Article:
Acid: Common street name for LSD.
Angel dust: Common street name for PCP.
Cerebral cortex: Region of the brain responsible for cognitive functions including reasoning, mood, and perception of stimuli.
Dissociative anesthetic: Compound, such as phencyclidine or ketamine, that produces an anesthetic effect characterized by a feeling of being detached from the physical self.
DXM: Common street name for dextromethorphan.
Flashback: Slang term for HPPD (see below).
Glutamate: A neurotransmitter associated with pain, memory, and response to changes in the environment.
Hallucinogen: A drug that produces hallucinations - distortion in perception of sights and sounds - and disturbances in emotion, judgment, and memory.
HPPD: Hallucinogen persisting perception disorder; the spontaneous and sometimes continuous recurrence of perceptual effects of LSD long after an individual has ingested the drug.
Ketamine: Dissociative anesthetic abused for its mind-altering effects and sometimes used to facilitate sexual assault.
Locus ceruleus: Region of the brain that receives and processes sensory signals from all areas of the body.
Neurotransmitter: Chemical compound that acts as a messenger to carry signals or stimuli from one nerve cell to another.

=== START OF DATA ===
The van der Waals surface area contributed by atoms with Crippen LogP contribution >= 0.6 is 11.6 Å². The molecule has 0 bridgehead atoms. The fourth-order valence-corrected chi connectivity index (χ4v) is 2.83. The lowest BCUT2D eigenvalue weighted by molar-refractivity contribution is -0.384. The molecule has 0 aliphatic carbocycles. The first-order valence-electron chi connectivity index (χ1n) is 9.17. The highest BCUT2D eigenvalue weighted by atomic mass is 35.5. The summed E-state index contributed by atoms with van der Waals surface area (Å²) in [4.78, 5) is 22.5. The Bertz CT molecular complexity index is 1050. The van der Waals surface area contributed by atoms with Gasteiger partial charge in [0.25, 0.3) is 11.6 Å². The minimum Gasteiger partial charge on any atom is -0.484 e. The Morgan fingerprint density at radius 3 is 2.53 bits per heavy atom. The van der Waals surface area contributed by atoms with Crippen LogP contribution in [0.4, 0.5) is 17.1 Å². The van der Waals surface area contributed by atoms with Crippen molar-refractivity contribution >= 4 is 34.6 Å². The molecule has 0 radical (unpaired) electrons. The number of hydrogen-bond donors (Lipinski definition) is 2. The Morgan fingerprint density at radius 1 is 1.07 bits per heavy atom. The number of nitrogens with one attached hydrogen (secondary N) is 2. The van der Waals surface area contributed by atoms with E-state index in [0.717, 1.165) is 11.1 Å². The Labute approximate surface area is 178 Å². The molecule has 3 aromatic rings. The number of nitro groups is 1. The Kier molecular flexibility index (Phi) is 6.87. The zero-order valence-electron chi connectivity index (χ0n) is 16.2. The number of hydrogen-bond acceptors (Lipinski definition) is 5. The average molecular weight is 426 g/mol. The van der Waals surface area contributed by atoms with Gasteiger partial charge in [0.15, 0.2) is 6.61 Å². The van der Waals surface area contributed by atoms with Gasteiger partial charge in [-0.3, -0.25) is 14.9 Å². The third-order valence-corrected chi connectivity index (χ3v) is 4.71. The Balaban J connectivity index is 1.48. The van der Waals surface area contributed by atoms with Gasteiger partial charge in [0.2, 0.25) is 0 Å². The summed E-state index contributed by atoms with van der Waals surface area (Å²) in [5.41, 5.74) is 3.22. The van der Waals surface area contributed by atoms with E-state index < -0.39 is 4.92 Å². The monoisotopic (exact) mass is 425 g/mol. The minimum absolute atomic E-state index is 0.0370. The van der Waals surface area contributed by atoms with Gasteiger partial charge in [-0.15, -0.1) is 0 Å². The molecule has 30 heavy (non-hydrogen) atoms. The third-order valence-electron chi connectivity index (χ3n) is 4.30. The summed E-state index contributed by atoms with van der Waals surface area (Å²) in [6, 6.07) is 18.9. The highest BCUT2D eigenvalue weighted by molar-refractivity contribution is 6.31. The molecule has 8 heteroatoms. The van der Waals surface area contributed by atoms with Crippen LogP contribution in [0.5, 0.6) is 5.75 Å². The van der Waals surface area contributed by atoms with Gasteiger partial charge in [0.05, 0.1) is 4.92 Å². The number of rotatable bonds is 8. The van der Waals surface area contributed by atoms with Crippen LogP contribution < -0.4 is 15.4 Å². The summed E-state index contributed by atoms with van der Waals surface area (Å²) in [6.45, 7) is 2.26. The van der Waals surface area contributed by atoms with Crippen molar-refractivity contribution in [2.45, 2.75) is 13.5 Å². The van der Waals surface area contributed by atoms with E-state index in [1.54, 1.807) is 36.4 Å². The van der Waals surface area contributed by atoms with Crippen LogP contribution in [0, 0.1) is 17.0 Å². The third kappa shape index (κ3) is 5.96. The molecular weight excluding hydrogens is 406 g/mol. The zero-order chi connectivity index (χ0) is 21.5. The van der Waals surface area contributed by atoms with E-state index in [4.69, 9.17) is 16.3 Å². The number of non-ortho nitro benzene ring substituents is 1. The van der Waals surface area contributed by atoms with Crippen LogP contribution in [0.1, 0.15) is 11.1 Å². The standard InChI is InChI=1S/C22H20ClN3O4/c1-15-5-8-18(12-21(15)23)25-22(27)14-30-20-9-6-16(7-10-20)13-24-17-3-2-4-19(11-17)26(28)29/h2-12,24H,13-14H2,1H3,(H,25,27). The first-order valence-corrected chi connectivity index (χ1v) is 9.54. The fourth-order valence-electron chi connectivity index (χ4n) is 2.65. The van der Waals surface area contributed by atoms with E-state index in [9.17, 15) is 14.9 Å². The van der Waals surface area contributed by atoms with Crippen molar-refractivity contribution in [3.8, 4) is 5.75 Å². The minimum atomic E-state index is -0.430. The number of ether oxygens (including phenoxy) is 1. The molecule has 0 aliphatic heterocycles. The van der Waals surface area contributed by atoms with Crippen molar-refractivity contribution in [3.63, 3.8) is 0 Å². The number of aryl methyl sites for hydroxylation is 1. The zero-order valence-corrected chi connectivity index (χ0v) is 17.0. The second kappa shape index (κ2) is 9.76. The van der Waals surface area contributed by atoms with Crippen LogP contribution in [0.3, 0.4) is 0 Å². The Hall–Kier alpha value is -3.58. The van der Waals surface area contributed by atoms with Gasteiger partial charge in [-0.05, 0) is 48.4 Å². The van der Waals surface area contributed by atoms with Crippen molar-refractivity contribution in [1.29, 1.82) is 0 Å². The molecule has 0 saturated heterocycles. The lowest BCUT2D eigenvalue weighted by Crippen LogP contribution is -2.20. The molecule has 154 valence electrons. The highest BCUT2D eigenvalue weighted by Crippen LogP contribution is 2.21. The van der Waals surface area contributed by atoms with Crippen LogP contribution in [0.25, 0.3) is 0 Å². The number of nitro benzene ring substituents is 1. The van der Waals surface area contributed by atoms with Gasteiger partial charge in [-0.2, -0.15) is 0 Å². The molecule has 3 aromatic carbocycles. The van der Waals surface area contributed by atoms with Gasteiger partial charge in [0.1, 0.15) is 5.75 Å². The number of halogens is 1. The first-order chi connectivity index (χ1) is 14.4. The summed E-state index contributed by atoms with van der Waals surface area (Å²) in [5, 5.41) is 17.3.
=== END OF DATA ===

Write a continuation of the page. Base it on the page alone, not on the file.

NMDA: N-methyl-D-aspartate, a chemical compound that reacts with glutamate receptors on nerve cells.
PCP: Phencyclidine, a dissociative anesthetic abused for its mind-altering effects.
Persistent psychosis: Unpredictable and long-lasting visual disturbances, dramatic mood swings, and hallucinations experienced by some LSD users after they have discontinued use of the drug.
Robo: Common street name for dextromethorphan.
Serotonin: A neurotransmitter that causes a very broad range of effects on perception, movement, and the emotions by modulating the actions of other neurotransmitters in most parts of the brain.
This series of reports simplifies the science of research findings for the educated lay public, legislators, educational groups, and practitioners. The series reports on research findings of national interest.
As a result of scientific research, we know that addiction is a disease that affects both brain and behavior.